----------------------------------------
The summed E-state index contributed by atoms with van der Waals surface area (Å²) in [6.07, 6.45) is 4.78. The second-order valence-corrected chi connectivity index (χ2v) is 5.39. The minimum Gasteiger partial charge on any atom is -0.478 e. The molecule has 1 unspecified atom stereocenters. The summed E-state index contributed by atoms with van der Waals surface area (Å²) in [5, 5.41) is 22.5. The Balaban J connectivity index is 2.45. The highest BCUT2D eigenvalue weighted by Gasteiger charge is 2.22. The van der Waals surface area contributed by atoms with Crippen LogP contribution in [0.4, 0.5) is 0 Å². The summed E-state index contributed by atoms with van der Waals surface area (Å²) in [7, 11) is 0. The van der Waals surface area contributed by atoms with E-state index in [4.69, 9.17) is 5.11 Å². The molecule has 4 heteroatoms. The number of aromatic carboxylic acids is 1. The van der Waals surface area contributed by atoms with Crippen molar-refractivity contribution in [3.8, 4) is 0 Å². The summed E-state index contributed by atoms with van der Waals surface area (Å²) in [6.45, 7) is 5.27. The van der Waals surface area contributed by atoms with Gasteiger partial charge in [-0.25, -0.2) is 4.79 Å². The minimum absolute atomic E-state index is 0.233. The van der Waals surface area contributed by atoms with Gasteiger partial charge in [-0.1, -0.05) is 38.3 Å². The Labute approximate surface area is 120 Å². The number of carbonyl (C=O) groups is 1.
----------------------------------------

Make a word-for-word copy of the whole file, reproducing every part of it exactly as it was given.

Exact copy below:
The summed E-state index contributed by atoms with van der Waals surface area (Å²) in [6.07, 6.45) is 4.78. The second-order valence-corrected chi connectivity index (χ2v) is 5.39. The minimum Gasteiger partial charge on any atom is -0.478 e. The molecule has 1 unspecified atom stereocenters. The summed E-state index contributed by atoms with van der Waals surface area (Å²) in [5, 5.41) is 22.5. The Balaban J connectivity index is 2.45. The highest BCUT2D eigenvalue weighted by Gasteiger charge is 2.22. The van der Waals surface area contributed by atoms with Crippen LogP contribution in [0.4, 0.5) is 0 Å². The summed E-state index contributed by atoms with van der Waals surface area (Å²) in [7, 11) is 0. The van der Waals surface area contributed by atoms with E-state index in [4.69, 9.17) is 5.11 Å². The molecule has 4 heteroatoms. The number of aromatic carboxylic acids is 1. The van der Waals surface area contributed by atoms with Crippen molar-refractivity contribution in [3.8, 4) is 0 Å². The summed E-state index contributed by atoms with van der Waals surface area (Å²) in [6.45, 7) is 5.27. The van der Waals surface area contributed by atoms with Gasteiger partial charge in [-0.25, -0.2) is 4.79 Å². The minimum absolute atomic E-state index is 0.233. The van der Waals surface area contributed by atoms with Gasteiger partial charge in [-0.1, -0.05) is 38.3 Å². The Labute approximate surface area is 120 Å². The number of carbonyl (C=O) groups is 1.